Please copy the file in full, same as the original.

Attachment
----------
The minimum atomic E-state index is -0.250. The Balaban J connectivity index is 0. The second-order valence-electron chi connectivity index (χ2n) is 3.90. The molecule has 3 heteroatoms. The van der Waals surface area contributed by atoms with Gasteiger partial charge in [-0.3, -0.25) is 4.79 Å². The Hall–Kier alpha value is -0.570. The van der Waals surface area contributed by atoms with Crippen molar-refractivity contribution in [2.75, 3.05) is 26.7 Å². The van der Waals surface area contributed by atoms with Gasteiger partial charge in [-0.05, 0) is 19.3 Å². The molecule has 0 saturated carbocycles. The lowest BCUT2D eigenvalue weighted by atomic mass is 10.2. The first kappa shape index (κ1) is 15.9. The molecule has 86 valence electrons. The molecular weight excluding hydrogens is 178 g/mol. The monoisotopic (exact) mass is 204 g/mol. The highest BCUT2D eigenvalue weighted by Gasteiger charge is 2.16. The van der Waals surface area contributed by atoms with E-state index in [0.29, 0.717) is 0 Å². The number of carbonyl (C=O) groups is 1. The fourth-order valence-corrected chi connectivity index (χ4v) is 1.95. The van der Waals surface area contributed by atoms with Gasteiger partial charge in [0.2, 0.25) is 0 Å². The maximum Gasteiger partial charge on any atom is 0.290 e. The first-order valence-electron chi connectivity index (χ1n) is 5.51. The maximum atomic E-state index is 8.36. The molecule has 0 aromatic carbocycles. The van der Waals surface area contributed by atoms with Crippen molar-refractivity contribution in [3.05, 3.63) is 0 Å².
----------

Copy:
The minimum atomic E-state index is -0.250. The Balaban J connectivity index is 0. The second-order valence-electron chi connectivity index (χ2n) is 3.90. The molecule has 3 heteroatoms. The van der Waals surface area contributed by atoms with Gasteiger partial charge in [-0.3, -0.25) is 4.79 Å². The Hall–Kier alpha value is -0.570. The van der Waals surface area contributed by atoms with Crippen molar-refractivity contribution in [2.75, 3.05) is 26.7 Å². The van der Waals surface area contributed by atoms with Gasteiger partial charge in [-0.05, 0) is 19.3 Å². The molecule has 0 saturated carbocycles. The lowest BCUT2D eigenvalue weighted by atomic mass is 10.2. The first kappa shape index (κ1) is 15.9. The molecule has 86 valence electrons. The molecular weight excluding hydrogens is 178 g/mol. The monoisotopic (exact) mass is 204 g/mol. The highest BCUT2D eigenvalue weighted by Gasteiger charge is 2.16. The van der Waals surface area contributed by atoms with E-state index in [0.29, 0.717) is 0 Å². The number of carbonyl (C=O) groups is 1. The fourth-order valence-corrected chi connectivity index (χ4v) is 1.95. The van der Waals surface area contributed by atoms with Gasteiger partial charge in [0.2, 0.25) is 0 Å². The maximum Gasteiger partial charge on any atom is 0.290 e. The first-order valence-electron chi connectivity index (χ1n) is 5.51. The maximum atomic E-state index is 8.36. The molecule has 0 aromatic carbocycles. The van der Waals surface area contributed by atoms with Crippen molar-refractivity contribution in [3.05, 3.63) is 0 Å².